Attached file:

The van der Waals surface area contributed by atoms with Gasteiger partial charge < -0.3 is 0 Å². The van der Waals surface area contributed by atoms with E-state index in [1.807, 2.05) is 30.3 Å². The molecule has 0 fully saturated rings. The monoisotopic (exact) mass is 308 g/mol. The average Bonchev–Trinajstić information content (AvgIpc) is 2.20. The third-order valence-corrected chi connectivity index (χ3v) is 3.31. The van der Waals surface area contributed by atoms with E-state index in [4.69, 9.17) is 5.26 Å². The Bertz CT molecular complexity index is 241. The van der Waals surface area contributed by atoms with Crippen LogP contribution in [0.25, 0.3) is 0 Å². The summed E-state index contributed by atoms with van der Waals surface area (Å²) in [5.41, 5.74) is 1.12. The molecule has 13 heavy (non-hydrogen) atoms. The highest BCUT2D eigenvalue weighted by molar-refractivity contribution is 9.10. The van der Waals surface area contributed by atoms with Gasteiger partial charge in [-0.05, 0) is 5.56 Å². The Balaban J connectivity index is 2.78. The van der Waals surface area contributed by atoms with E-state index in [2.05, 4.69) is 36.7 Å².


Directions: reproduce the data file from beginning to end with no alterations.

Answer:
The van der Waals surface area contributed by atoms with Gasteiger partial charge < -0.3 is 0 Å². The van der Waals surface area contributed by atoms with E-state index in [1.807, 2.05) is 30.3 Å². The molecule has 0 fully saturated rings. The monoisotopic (exact) mass is 308 g/mol. The average Bonchev–Trinajstić information content (AvgIpc) is 2.20. The third-order valence-corrected chi connectivity index (χ3v) is 3.31. The van der Waals surface area contributed by atoms with E-state index in [4.69, 9.17) is 5.26 Å². The Bertz CT molecular complexity index is 241. The van der Waals surface area contributed by atoms with Crippen LogP contribution in [0.25, 0.3) is 0 Å². The summed E-state index contributed by atoms with van der Waals surface area (Å²) in [5.41, 5.74) is 1.12. The molecule has 13 heavy (non-hydrogen) atoms. The highest BCUT2D eigenvalue weighted by molar-refractivity contribution is 9.10. The van der Waals surface area contributed by atoms with Gasteiger partial charge in [-0.05, 0) is 5.56 Å². The Balaban J connectivity index is 2.78. The van der Waals surface area contributed by atoms with E-state index in [2.05, 4.69) is 36.7 Å².